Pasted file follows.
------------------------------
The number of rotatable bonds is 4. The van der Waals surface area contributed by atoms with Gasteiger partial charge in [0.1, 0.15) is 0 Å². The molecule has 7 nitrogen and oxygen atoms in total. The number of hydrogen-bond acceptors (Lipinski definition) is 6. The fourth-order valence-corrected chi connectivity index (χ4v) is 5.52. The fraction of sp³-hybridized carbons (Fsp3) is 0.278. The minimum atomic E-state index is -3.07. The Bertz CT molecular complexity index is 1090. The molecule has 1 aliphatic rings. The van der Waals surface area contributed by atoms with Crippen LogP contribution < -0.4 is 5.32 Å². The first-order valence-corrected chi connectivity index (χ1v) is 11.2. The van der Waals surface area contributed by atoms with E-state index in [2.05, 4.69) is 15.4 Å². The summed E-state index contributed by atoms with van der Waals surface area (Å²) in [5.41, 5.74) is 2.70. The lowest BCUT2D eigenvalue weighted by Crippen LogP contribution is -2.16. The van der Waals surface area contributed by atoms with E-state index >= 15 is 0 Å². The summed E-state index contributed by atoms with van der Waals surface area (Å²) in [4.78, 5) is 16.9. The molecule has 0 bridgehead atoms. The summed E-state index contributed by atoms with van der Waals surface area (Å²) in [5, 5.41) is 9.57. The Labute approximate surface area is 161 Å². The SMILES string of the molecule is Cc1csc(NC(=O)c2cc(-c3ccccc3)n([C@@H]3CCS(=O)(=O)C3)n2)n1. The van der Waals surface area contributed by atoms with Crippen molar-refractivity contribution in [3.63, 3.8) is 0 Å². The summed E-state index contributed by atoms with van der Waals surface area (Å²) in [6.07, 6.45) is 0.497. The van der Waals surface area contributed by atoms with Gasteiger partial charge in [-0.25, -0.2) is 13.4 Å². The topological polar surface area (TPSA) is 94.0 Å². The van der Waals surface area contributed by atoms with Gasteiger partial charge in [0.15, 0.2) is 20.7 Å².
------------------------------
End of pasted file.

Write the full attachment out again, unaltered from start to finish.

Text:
The number of rotatable bonds is 4. The van der Waals surface area contributed by atoms with Gasteiger partial charge in [0.1, 0.15) is 0 Å². The molecule has 7 nitrogen and oxygen atoms in total. The number of hydrogen-bond acceptors (Lipinski definition) is 6. The fourth-order valence-corrected chi connectivity index (χ4v) is 5.52. The fraction of sp³-hybridized carbons (Fsp3) is 0.278. The minimum atomic E-state index is -3.07. The Bertz CT molecular complexity index is 1090. The molecule has 1 aliphatic rings. The van der Waals surface area contributed by atoms with Crippen LogP contribution < -0.4 is 5.32 Å². The first-order valence-corrected chi connectivity index (χ1v) is 11.2. The van der Waals surface area contributed by atoms with E-state index in [2.05, 4.69) is 15.4 Å². The summed E-state index contributed by atoms with van der Waals surface area (Å²) in [5.41, 5.74) is 2.70. The lowest BCUT2D eigenvalue weighted by Crippen LogP contribution is -2.16. The van der Waals surface area contributed by atoms with E-state index >= 15 is 0 Å². The summed E-state index contributed by atoms with van der Waals surface area (Å²) in [4.78, 5) is 16.9. The molecule has 0 bridgehead atoms. The summed E-state index contributed by atoms with van der Waals surface area (Å²) in [5, 5.41) is 9.57. The Labute approximate surface area is 161 Å². The SMILES string of the molecule is Cc1csc(NC(=O)c2cc(-c3ccccc3)n([C@@H]3CCS(=O)(=O)C3)n2)n1. The van der Waals surface area contributed by atoms with Crippen molar-refractivity contribution in [3.63, 3.8) is 0 Å². The summed E-state index contributed by atoms with van der Waals surface area (Å²) in [6.07, 6.45) is 0.497. The van der Waals surface area contributed by atoms with Gasteiger partial charge in [-0.25, -0.2) is 13.4 Å². The topological polar surface area (TPSA) is 94.0 Å². The van der Waals surface area contributed by atoms with Gasteiger partial charge in [0.15, 0.2) is 20.7 Å².